One of the smallest countries in Europe, Iceland has long resisted the prospect of joining the European Union.
Fresh from knocking England out of the European Championships, Iceland’s experiences with the EU are of great use for those attempting to examine the future of the UK’s relationship with the EU having decided to leave the union.
Iceland is a member of the EEA (the European Economic Area), having announced in 2015 that it wished to drop its application to join the block. Iceland applied to join the EU after the global financial crisis, when it was thought that access to the firepower provided by the European Central Bank (ECB) could be of help in helping Iceland deal with its banking crisis.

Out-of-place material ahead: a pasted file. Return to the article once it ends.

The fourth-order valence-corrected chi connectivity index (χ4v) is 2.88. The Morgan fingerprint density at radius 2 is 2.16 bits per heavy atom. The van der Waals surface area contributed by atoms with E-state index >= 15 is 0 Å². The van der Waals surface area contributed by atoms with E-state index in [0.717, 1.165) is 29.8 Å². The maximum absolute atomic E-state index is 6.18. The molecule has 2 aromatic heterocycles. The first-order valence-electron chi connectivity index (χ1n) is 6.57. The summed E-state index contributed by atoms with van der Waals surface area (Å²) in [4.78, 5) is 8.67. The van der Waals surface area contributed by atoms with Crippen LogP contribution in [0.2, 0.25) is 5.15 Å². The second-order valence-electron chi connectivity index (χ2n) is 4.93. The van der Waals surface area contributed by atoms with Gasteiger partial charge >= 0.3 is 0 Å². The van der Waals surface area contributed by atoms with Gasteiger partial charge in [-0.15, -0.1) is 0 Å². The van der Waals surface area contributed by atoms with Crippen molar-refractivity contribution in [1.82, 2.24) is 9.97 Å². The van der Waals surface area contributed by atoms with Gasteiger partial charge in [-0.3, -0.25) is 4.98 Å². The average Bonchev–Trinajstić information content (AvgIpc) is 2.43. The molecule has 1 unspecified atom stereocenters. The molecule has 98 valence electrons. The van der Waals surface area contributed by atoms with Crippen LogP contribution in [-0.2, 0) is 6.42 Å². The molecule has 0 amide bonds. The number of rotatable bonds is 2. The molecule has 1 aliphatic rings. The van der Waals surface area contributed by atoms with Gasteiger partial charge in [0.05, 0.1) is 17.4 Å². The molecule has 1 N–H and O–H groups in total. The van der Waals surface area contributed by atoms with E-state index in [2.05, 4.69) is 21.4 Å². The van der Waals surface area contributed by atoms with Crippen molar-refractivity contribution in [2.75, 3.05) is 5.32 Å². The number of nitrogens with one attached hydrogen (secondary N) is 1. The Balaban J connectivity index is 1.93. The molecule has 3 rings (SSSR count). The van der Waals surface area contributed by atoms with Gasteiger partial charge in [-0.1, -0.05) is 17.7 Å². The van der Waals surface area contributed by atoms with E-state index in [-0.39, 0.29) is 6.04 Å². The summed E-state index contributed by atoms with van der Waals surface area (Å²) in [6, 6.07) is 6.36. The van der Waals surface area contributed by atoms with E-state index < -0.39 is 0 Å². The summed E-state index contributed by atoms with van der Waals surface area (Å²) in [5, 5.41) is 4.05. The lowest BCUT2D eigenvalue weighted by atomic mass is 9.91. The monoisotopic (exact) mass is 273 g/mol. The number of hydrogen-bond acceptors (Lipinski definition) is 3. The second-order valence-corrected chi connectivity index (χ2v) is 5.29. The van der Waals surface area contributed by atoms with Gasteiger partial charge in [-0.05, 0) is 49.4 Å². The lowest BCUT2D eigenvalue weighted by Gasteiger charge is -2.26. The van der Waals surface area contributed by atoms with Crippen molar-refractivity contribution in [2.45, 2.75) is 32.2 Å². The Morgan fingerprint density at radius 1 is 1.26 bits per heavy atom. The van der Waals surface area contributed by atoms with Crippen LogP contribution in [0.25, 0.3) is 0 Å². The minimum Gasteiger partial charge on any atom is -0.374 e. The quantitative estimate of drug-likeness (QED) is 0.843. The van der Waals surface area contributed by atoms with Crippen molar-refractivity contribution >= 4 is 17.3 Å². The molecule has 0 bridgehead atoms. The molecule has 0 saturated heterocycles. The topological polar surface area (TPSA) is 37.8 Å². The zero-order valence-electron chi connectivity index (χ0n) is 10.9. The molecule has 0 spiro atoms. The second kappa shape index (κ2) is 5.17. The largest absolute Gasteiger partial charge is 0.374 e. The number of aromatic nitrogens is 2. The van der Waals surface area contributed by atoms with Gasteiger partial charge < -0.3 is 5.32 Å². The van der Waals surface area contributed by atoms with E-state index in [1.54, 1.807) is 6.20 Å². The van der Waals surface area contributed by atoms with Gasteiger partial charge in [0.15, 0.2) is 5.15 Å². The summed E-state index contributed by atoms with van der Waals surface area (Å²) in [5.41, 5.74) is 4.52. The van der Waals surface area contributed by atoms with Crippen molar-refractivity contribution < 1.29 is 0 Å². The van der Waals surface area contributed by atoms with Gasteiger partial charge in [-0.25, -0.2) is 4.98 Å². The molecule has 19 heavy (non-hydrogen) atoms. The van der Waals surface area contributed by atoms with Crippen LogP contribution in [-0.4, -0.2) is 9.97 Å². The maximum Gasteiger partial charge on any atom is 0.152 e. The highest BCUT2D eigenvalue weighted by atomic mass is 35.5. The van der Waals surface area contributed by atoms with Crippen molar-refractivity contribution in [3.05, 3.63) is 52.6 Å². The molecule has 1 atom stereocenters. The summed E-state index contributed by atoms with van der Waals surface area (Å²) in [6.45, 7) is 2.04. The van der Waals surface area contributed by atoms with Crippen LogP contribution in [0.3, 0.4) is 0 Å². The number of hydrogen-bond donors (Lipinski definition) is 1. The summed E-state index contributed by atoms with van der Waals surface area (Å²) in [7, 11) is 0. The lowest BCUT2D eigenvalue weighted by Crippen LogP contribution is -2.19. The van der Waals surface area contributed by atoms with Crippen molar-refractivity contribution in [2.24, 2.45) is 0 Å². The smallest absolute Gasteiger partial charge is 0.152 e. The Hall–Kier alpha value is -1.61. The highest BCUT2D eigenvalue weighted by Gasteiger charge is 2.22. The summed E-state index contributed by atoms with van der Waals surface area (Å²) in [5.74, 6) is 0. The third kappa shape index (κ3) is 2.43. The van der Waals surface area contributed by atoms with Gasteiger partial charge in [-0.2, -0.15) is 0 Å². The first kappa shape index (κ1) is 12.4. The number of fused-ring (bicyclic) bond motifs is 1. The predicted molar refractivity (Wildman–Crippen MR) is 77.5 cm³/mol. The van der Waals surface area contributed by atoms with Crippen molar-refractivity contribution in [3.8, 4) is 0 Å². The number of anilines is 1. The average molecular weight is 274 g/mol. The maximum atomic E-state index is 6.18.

However a eurosceptic government decided that it was not in Iceland’s best interests to join the EU and the country — which has bounced back from the global financial crisis — remains unlikely to join the club in Brussels.
A key reason for its refusal to join the EU is the desire to protect the country’s fishing industry, a major source of income for the tiny nation. Iceland is exempt from the EU’s fishing policies, which were cited by many communities in the UK as a source of economic hardship for areas that depend on fishing as their primary industry.
Critically, Iceland has managed to sign free trade agreements with China, an impressive feat for such a small country. Arguments with Brussels rage on as Iceland is still subject to many EU regulations, however the fact that polls suggest only a small minority of Icelanders wish to join the EU is a symptom of the comfort with the arrangement, which avoids the Nordic nation becoming embroiled in further political integration with the EU.
Iceland has not only beaten the UK in football, but could have a lot to teach Brits about what a successful nation operating outside the EU would look like.